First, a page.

For each of the two scenarios below, answer the questions posed at the end of each situation. In total (combining both items 1 and 2) your responses should be between 3 and 5 double-spaced pages. Rubrics are provided for both scenarios. Each Item is worth 10 points.
A new law, such as ones that have been proposed in some state legislatures in recent years, has just been passed in your state that prohibits any mention or discussion of LGBTQ in the classroom. Even if the curriculum does not explicitly mention LGBTQ, any questions regarding being gay, lesbian, or transgender which might be raised by students in the classroom are to be ignored under penalty of law.
You are the principal of a high school where the cultural issues class addresses marriage and other human relationships in society. The teacher of the class comes to you and informs you that there are some LGBTQ students in the class who have raised questions about human sexuality and non-heterosexual relationships. The teacher says she has ignored them, but because of the questions some members of the class have begun to taunt the LGBTQ students for having brought up the subject. The teacher expresses serious concerns that some of the LGBTQ students could experience emotional issues stemming from the situation, and could even be in danger of being physically harmed by other students. It is her firm belief that she must break the law and discuss these matters with all of the students openly and sympathetically. The teacher also informs you that she identifies as gay.
- Does this case present a conflict between the law and ethics? Explain how it does or why it does not.
- Is the fact that the teacher identifies as LGBTQ relevant to the case? Why or why not?
- What decision as the school leader will you make? How would you respond if the teacher does address the issue openly in defiance of the law?
- Do you have any ethical responsibilities to the LGBTQ students in this matter? Why or why not?
It is holiday time and you are the principal of your community’s only middle school. Every year the school has sponsored a Christmas pageant which was somewhat religious in orientation, reflecting the prevailing sentiment of the majority of the parents. This also reflects your sentiments as well. The local churches have provided many resources to make this annual event a success and most of the students always look forward to participating in the singing, orchestral performances, and Biblical re-enactments of the events celebrated by the season. This year, however, some parents of newly arrived Islamic students approach you and inform you that they do not want to have their children to participate in the pageant and that, further, they believe it is inappropriate for the pageant to sponsored by the school at all. You take this concern to your parent advisory group, which does not include the Islamic parents, and to the local clergy association. They say that a minority of parents should not have a right to stop this event which is favored by the majority. Instead, they recommend that the Islamic students be excused from any participation in the event itself and from any rehearsals conducted during school time as well. They also remind you or your own religious connections to the community and that to “stray” would show ineffective leadership on your part. You know the law regarding this issue, but you also know that it has been conveniently avoided over the years because there never was an objection before.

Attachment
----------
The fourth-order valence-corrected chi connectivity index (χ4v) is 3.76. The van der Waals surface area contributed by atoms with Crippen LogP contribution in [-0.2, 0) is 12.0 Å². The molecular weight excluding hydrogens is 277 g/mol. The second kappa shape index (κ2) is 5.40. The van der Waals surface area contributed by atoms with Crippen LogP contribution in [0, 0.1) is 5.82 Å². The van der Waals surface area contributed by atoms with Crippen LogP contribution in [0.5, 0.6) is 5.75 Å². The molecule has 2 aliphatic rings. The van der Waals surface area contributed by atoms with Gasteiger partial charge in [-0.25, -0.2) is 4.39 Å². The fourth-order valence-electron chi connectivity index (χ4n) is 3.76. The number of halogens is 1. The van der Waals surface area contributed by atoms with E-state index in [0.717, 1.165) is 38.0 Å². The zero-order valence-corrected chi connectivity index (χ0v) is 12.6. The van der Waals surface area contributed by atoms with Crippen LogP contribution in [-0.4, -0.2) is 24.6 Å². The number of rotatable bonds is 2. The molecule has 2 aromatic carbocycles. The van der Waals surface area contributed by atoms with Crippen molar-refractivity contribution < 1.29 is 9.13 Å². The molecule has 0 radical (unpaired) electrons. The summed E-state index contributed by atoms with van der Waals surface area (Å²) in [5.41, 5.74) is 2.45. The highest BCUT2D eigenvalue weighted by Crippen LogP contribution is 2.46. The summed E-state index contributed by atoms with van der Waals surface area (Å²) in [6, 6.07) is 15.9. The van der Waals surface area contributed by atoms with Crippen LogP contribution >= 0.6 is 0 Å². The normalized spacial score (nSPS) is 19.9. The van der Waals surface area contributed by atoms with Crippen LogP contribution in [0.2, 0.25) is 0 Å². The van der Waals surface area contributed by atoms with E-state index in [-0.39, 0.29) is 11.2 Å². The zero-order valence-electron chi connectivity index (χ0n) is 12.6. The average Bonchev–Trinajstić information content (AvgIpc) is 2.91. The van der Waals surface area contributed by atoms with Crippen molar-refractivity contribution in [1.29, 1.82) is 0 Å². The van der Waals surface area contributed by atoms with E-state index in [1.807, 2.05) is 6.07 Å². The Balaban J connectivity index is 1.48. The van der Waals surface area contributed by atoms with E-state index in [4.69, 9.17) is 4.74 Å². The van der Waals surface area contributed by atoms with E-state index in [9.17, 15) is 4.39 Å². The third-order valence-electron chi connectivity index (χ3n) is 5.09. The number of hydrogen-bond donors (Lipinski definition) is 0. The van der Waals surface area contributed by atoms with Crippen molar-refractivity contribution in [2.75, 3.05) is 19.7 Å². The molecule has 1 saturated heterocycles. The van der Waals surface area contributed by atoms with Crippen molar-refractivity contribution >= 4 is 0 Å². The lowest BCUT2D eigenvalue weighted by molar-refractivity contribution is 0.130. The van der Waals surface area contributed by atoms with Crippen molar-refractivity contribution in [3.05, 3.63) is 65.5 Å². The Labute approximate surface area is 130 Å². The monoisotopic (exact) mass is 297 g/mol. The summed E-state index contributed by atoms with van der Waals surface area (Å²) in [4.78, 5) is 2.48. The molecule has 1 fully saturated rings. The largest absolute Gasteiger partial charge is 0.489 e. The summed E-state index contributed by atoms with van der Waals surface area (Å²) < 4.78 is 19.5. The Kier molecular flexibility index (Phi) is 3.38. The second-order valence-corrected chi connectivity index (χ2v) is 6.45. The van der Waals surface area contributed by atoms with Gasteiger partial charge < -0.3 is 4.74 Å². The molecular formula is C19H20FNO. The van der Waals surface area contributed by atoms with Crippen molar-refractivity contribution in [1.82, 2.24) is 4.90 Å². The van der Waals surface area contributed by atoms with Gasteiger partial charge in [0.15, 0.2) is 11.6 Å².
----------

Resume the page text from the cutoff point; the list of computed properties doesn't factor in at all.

- Do you have any ethical responsibilities to address in the matter? Is so, what are they? If not, why?
- Assume you decide not to change the Holiday pageant. What might be the fall out and how would you address it?
- Assume you decide to make changes to accommodate the students of Islamic faith. Making any changes will, undoubtedly, hurt your standing in the school community. How would you address this with the community and your school faculty and staff?